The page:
Incorporating the elements of wind, water, fire, and earth, the artwork brings important Chinese and Aboriginal cultural motifs to inner city Sydney. In both cultures the elements are said to have their own spirits and in the Chinese Zodiac humans were created with the characteristics of elements. The half human, half spirit figures Wing has suspended above Kimber Lane reflect this, representing past, present, and future ancestors. Suggesting heaven and earth, the elements, and respect for ancestors past and present, Wing evokes universal themes and allows the work to open more widely, offering points of connection between other cultures.
The artist’s multicultural heritage gives him a unique perspective on the site, its history and how it functions within the city of Sydney. The work feels like a digital game at times, especially when illuminated at night, as it incorporates a contemporary aesthetic mixed with recognizably Asian motifs. While In Between Two Worlds offers many points of connection for its audience, it also is something of a rupture in public art practice in this area. In the past public art in Sydney’s Chinatown has been formulated within a representational mode of ubiquitous and clichéd elements, such as lanterns and red lighting. While it is important to recognize and locate the Chinese community living and working within the precinct, this aesthetic does little to recognize contemporary Asian culture and its constant evolution. In Between Two Worlds readdresses that, offering a striking and much loved public artwork by a young, multi-racial Australian artist embracing a new dynamic.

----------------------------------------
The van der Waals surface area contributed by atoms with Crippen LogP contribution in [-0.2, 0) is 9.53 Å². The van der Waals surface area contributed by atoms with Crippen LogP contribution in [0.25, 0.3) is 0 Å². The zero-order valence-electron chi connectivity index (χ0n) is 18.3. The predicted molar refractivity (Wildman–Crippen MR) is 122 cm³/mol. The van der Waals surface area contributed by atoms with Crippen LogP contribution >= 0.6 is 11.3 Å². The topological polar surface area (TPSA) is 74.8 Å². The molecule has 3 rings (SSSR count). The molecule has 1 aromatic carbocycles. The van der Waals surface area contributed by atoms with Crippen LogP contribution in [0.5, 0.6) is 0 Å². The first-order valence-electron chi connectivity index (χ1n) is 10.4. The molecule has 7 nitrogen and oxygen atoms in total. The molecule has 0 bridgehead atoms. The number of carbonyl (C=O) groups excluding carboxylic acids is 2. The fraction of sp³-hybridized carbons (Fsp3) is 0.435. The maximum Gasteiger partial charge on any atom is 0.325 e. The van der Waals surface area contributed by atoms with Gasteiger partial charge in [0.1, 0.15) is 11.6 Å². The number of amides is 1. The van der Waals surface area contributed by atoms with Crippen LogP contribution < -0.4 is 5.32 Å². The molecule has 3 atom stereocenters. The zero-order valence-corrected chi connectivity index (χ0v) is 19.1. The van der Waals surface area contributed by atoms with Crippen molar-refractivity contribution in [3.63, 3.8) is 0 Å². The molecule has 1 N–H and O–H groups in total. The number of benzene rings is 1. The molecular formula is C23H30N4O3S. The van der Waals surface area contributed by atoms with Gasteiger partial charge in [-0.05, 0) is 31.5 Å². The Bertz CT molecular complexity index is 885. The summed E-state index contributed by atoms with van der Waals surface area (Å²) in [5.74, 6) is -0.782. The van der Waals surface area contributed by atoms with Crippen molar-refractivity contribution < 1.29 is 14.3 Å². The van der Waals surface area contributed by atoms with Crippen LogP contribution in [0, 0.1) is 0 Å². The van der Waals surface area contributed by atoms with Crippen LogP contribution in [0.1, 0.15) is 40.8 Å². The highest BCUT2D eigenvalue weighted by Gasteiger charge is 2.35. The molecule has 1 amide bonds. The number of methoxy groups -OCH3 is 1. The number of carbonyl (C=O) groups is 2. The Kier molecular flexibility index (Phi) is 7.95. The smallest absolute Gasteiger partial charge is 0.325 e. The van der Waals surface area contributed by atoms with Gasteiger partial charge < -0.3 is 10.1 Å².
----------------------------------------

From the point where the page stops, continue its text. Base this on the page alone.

All copyright belongs to Shanghai Academy of Fine Arts, Shanghai University.